The most amazing man-made structures in Asia

Bhutan’s Tiger’s Nest Monastery. Photo: Belle Jackson

Faster, higher, longer and older: there’s no doubt Asia plays the one-upmanship game when it comes to architectural statements.

It’s
a tough call, making a list of the top 10 architectural statements in
Asia. You could go crazy on weird shopping malls or kooky skyscrapers,
or totally old-school with a list of heroic monuments and temples.

I’ve
earmarked some of the newest, such as Shanghai Tower and Singapore’s
Gardens by the Bay, and sought balance with some of the oldest and (in
my eyes) most beautiful, such as Indonesia’s Borobodur and the
Bibi-Khanym Mosque in Uzbekistan.

To read the full list, click here. Would love to hear your thoughts/additions to the list, which was published in the Sydney Morning Herald/The Age newspapers’ Traveller sections.

Luxe lodges, tennis scores and the magnificent Magna Carta: Takeoff travel news

Havana, Cuba, one of the New7Wonders Cities

A special congratulations to Australia’s Nick Kyrgios, who made it through to the Australian Open quarter finals last night! Read more about what he’s up to, below.

NEWS: Seven new wonders

Vigan, Doha, Havana: how many of the New7Wonders Cities
have you visited – or could hit on the world map? The New7Wonders project let
people vote on modern day wonders, from cities to natural features, to
determine our modern-day Pyramids.

The final list of top seven cities is Beirut
(Lebanon), Doha (Qatar), Durban (South Africa), Havana (Cuba), Kuala Lumpur
(Malaysia), La Paz (Bolivia) and Vigan (Philippines).

“La Paz in Bolivia is the
highest capital city in the world (and) the city’s buildings cling to the sides
of the canyon and spill spectacularly downwards while Durban, South Africa’s
third largest city, has really come alive since its World Cup makeover in
2010,” says says Fiona Hunt, managing director of Adventure World. “Cuba, stuck
in a colourful, colonial time-wrap, is a truly fascinating and incomparable
city,” she adds. “The list demonstrates how people are seeking out unique,
off-the-beaten track and largely untapped destinations.” See new7wonders.com, adventureworld.com.au.

KIDS: How to make lunchtimes cooler

Whether your kids are braving the frigid temps of the Antarctic
or the sultry climes of an African safari, these cute meal and lunch sets are
great comfort for those who like to travel with familiar friends. Armed with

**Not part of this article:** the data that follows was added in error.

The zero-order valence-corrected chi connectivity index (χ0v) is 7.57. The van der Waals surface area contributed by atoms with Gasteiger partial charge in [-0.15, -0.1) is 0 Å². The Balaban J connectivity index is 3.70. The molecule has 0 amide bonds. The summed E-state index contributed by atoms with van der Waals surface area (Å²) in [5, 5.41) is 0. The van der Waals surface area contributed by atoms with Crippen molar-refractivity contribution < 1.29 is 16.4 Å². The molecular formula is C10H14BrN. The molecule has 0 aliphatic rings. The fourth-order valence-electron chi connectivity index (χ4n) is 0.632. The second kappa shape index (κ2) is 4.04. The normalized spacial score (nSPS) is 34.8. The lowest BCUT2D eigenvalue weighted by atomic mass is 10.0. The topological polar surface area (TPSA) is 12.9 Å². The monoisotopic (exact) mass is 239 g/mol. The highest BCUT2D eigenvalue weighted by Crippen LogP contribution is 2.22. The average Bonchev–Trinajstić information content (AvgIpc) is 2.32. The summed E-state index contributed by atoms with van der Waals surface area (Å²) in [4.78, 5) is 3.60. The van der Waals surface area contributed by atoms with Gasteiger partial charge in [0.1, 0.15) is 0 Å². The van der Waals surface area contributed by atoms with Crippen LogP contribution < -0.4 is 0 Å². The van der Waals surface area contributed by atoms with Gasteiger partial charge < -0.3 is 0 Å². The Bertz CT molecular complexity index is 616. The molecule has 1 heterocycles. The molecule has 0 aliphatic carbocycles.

your polar bear, team the melamine table setting (cup, bowl, plate and cutlery)
with the Lunchie, an insulated bag that keeps food just right – warm or cold –
with a water bottle on the side.

Made by New York based Skip Hop for kids on
the move, there are a range of animals from bugs to zebras, some with matching
backpacks.The Skip Hop Lunchie costs from $24.95, and Mealtime gift set costs from
$39.95, from David Jones. See davidjones.com.au.

TECH: Mapping the Magna Carta
This year is the 800th anniversary of King
John’s sealing of the Magna Carta, a peace treaty, statement of liberties and
the creation of the rule of law. Follow the story across England, from Salisbury
Cathedral to London’s British Library, Runnymede in Surrey and Lincoln Castle,
William the Conquerer’s stronghold where the Great Charter was signed.

Six new
self-guided trails create two- and three-day itineraries through English towns
and cities, tracing the document’s history and visiting the four original Magna
Cartas. See magnacartatrails.com,
visitengland.com.

FOOD: Italy for the Epicurious
There is more to Italian cooking than just lasagne
(although that’s an extremely good start). Let your guide show you on this
15-day tour of Italy, from Rome to Venice, with Tuscany, Modena and Assisi also
on the itinerary. The Country Roads & Vineyards of Italy tour
includes tasting Brunello di Montalcino with its makers, watching
Parmigiano-Reggiano being produced and finding yourself in vinyeards of Soave,
as well as Insight’s Signature Dining experiences. Feed your cultural soul with
a private tour of the Vatican, a gondola ride in Venice and a stay in the
Tuscan Villa San Paolo in San Gimignano. Costs from $5389
a person, twin share and departs September 2, 2015. Phone 1300 301 672, see insightvacations.com.
AIRLINE: Kyrgios in full flight
Canberra teenager Nick Kyrgios is best known as the tennis
player who thumped world number one Rafael Nadal at Wimbledon last year. The
19-year-old, who has a Greek father and Malaysian mother, is now the newest
ambassador for Malaysia Airlines. “While I was born and brought up in
Australia, I’m really proud of my family culture and very close to my Malaysian
family,” he says, adding he has flown with the airline since he was a boy.

The
airline has 81 direct flights to Malaysia from Australia and New Zealand, and
onward to 60 destinations including London and Paris via its A380. Kyrgios is
currently ranked 50th in the world and kicks off his first full year of tennis
at the opening of the Australian Open, in Melbourne, tomorrow. The Nick Kyrgios Summer Spectacular
airline deals will start on January 21. See
ausopen.com, malaysiaairlines.com.


LODGES: Luxury with a green edge

Get ready for a dose of lodge
lust: the National Geographic Society has created a global collection of 24 boutique
hotels that are dedicated to sustainability and luxury, and includes three of Australia’s
most unique properties.

The lodges range from Bhutan to British Columbia, and
include Lizard Island on the Great Barrier Reef and two resorts owned by
Baillie Lodges, Southern
Ocean Lodge on Kangaroo Island and the tented camp Longitude 131°, which faces
Uluru. 

Southern Ocean Lodge, South Australia

The properties were rigorously vetted for their